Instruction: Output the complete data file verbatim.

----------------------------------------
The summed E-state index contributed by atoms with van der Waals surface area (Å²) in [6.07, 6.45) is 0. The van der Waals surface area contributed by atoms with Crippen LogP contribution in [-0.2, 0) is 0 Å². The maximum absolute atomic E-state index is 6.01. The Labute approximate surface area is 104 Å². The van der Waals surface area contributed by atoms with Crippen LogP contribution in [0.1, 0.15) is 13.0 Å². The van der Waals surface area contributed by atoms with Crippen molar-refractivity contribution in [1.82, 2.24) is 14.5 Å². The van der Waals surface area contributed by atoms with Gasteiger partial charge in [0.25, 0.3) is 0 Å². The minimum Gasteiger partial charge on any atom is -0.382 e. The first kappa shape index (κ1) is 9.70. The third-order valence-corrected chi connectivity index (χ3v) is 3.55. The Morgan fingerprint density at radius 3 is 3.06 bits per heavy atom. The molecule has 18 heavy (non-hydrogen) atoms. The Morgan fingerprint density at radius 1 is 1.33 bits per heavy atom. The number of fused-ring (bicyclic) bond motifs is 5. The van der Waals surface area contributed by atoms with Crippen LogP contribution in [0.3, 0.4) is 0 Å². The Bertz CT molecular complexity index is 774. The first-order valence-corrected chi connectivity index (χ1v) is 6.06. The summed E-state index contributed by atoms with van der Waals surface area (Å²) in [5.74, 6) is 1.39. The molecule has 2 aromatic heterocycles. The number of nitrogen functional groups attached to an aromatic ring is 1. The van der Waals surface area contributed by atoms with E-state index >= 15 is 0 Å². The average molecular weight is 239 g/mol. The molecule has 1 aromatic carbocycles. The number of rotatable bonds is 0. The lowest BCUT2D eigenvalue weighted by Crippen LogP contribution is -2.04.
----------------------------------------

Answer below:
The summed E-state index contributed by atoms with van der Waals surface area (Å²) in [6.07, 6.45) is 0. The van der Waals surface area contributed by atoms with Crippen LogP contribution in [-0.2, 0) is 0 Å². The maximum absolute atomic E-state index is 6.01. The Labute approximate surface area is 104 Å². The van der Waals surface area contributed by atoms with Crippen LogP contribution in [0.1, 0.15) is 13.0 Å². The van der Waals surface area contributed by atoms with Crippen molar-refractivity contribution in [1.82, 2.24) is 14.5 Å². The van der Waals surface area contributed by atoms with Gasteiger partial charge in [0.25, 0.3) is 0 Å². The minimum Gasteiger partial charge on any atom is -0.382 e. The first kappa shape index (κ1) is 9.70. The third-order valence-corrected chi connectivity index (χ3v) is 3.55. The Morgan fingerprint density at radius 3 is 3.06 bits per heavy atom. The molecule has 18 heavy (non-hydrogen) atoms. The Morgan fingerprint density at radius 1 is 1.33 bits per heavy atom. The number of fused-ring (bicyclic) bond motifs is 5. The van der Waals surface area contributed by atoms with Crippen LogP contribution in [0.3, 0.4) is 0 Å². The Bertz CT molecular complexity index is 774. The first-order valence-corrected chi connectivity index (χ1v) is 6.06. The summed E-state index contributed by atoms with van der Waals surface area (Å²) in [5.74, 6) is 1.39. The molecule has 2 aromatic heterocycles. The number of nitrogen functional groups attached to an aromatic ring is 1. The van der Waals surface area contributed by atoms with E-state index >= 15 is 0 Å². The average molecular weight is 239 g/mol. The molecule has 1 aromatic carbocycles. The number of rotatable bonds is 0. The lowest BCUT2D eigenvalue weighted by Crippen LogP contribution is -2.04.